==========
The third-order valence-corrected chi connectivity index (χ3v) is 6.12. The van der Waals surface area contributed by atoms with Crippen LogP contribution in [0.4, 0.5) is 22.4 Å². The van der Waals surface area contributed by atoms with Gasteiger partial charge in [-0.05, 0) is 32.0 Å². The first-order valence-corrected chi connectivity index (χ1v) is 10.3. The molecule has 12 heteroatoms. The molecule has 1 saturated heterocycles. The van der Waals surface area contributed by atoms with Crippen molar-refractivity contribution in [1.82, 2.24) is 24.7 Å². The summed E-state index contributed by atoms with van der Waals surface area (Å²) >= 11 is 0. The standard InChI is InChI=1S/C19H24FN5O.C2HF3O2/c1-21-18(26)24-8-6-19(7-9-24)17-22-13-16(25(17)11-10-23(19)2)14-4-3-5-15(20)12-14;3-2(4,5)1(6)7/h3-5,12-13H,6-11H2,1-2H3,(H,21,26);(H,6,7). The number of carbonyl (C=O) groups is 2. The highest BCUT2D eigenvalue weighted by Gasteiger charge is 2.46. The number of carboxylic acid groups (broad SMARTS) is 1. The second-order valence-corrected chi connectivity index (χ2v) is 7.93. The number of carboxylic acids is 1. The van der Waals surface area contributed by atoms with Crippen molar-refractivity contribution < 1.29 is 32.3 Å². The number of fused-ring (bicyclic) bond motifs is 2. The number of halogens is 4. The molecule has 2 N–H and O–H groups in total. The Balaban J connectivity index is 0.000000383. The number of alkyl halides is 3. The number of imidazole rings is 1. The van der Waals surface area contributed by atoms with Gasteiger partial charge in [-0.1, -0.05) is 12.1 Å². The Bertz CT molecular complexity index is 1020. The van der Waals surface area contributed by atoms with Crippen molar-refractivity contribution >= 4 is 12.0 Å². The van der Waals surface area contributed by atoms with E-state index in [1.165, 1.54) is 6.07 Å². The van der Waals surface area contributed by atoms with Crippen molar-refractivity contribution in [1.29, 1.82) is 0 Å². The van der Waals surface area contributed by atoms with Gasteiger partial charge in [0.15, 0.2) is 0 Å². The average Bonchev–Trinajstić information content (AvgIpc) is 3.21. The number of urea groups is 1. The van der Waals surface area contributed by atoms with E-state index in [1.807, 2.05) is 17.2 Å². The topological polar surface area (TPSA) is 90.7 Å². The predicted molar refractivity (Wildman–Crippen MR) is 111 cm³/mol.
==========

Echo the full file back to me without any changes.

The third-order valence-corrected chi connectivity index (χ3v) is 6.12. The van der Waals surface area contributed by atoms with Crippen LogP contribution in [0.4, 0.5) is 22.4 Å². The van der Waals surface area contributed by atoms with Gasteiger partial charge in [-0.05, 0) is 32.0 Å². The first-order valence-corrected chi connectivity index (χ1v) is 10.3. The molecule has 12 heteroatoms. The molecule has 1 saturated heterocycles. The van der Waals surface area contributed by atoms with Crippen molar-refractivity contribution in [1.82, 2.24) is 24.7 Å². The summed E-state index contributed by atoms with van der Waals surface area (Å²) >= 11 is 0. The standard InChI is InChI=1S/C19H24FN5O.C2HF3O2/c1-21-18(26)24-8-6-19(7-9-24)17-22-13-16(25(17)11-10-23(19)2)14-4-3-5-15(20)12-14;3-2(4,5)1(6)7/h3-5,12-13H,6-11H2,1-2H3,(H,21,26);(H,6,7). The number of carbonyl (C=O) groups is 2. The highest BCUT2D eigenvalue weighted by Gasteiger charge is 2.46. The number of carboxylic acid groups (broad SMARTS) is 1. The second-order valence-corrected chi connectivity index (χ2v) is 7.93. The number of carboxylic acids is 1. The van der Waals surface area contributed by atoms with Crippen molar-refractivity contribution < 1.29 is 32.3 Å². The number of fused-ring (bicyclic) bond motifs is 2. The number of halogens is 4. The molecule has 2 N–H and O–H groups in total. The Balaban J connectivity index is 0.000000383. The number of alkyl halides is 3. The number of imidazole rings is 1. The van der Waals surface area contributed by atoms with Gasteiger partial charge in [-0.1, -0.05) is 12.1 Å². The Bertz CT molecular complexity index is 1020. The van der Waals surface area contributed by atoms with Crippen molar-refractivity contribution >= 4 is 12.0 Å². The van der Waals surface area contributed by atoms with E-state index in [1.165, 1.54) is 6.07 Å². The van der Waals surface area contributed by atoms with Crippen molar-refractivity contribution in [1.29, 1.82) is 0 Å². The van der Waals surface area contributed by atoms with Gasteiger partial charge in [0.15, 0.2) is 0 Å². The average Bonchev–Trinajstić information content (AvgIpc) is 3.21. The number of urea groups is 1. The van der Waals surface area contributed by atoms with E-state index in [1.807, 2.05) is 17.2 Å². The topological polar surface area (TPSA) is 90.7 Å². The predicted molar refractivity (Wildman–Crippen MR) is 111 cm³/mol.